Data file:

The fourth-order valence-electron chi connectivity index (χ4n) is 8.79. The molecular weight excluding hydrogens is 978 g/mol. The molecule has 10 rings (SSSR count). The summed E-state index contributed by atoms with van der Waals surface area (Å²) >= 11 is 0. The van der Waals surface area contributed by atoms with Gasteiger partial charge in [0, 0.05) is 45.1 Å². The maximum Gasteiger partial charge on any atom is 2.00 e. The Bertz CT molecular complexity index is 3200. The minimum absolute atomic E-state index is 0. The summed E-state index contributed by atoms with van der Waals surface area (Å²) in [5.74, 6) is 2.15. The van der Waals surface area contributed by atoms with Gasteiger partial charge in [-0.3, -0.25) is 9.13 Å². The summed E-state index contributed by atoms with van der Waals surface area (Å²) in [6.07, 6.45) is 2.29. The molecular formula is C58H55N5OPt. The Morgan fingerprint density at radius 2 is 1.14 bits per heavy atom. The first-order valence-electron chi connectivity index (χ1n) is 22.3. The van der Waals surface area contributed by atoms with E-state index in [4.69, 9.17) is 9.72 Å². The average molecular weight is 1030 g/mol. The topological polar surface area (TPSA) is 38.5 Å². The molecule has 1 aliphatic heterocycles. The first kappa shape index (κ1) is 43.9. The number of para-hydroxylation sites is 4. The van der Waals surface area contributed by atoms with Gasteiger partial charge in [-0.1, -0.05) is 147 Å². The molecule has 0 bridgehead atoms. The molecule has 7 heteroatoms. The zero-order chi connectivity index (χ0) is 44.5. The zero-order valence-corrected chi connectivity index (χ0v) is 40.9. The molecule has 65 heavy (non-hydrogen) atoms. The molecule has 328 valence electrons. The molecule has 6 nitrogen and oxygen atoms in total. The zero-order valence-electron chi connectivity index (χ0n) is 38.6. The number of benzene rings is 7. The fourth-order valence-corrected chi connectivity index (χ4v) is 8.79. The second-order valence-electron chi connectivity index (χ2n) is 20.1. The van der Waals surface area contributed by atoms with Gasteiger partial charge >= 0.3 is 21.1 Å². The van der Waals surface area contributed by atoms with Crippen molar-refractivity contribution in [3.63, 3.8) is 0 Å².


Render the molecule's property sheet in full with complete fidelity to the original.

The fourth-order valence-electron chi connectivity index (χ4n) is 8.79. The molecular weight excluding hydrogens is 978 g/mol. The molecule has 10 rings (SSSR count). The summed E-state index contributed by atoms with van der Waals surface area (Å²) >= 11 is 0. The van der Waals surface area contributed by atoms with Gasteiger partial charge in [0, 0.05) is 45.1 Å². The maximum Gasteiger partial charge on any atom is 2.00 e. The Bertz CT molecular complexity index is 3200. The minimum absolute atomic E-state index is 0. The summed E-state index contributed by atoms with van der Waals surface area (Å²) in [5.74, 6) is 2.15. The van der Waals surface area contributed by atoms with Gasteiger partial charge in [-0.3, -0.25) is 9.13 Å². The summed E-state index contributed by atoms with van der Waals surface area (Å²) in [6.07, 6.45) is 2.29. The molecular formula is C58H55N5OPt. The Morgan fingerprint density at radius 2 is 1.14 bits per heavy atom. The first-order valence-electron chi connectivity index (χ1n) is 22.3. The van der Waals surface area contributed by atoms with E-state index in [4.69, 9.17) is 9.72 Å². The average molecular weight is 1030 g/mol. The topological polar surface area (TPSA) is 38.5 Å². The molecule has 1 aliphatic heterocycles. The first kappa shape index (κ1) is 43.9. The number of para-hydroxylation sites is 4. The van der Waals surface area contributed by atoms with Gasteiger partial charge in [-0.1, -0.05) is 147 Å². The molecule has 0 bridgehead atoms. The molecule has 7 heteroatoms. The zero-order chi connectivity index (χ0) is 44.5. The zero-order valence-corrected chi connectivity index (χ0v) is 40.9. The molecule has 65 heavy (non-hydrogen) atoms. The molecule has 328 valence electrons. The molecule has 6 nitrogen and oxygen atoms in total. The zero-order valence-electron chi connectivity index (χ0n) is 38.6. The number of benzene rings is 7. The fourth-order valence-corrected chi connectivity index (χ4v) is 8.79. The second-order valence-electron chi connectivity index (χ2n) is 20.1. The van der Waals surface area contributed by atoms with Gasteiger partial charge >= 0.3 is 21.1 Å². The van der Waals surface area contributed by atoms with Crippen molar-refractivity contribution in [3.63, 3.8) is 0 Å².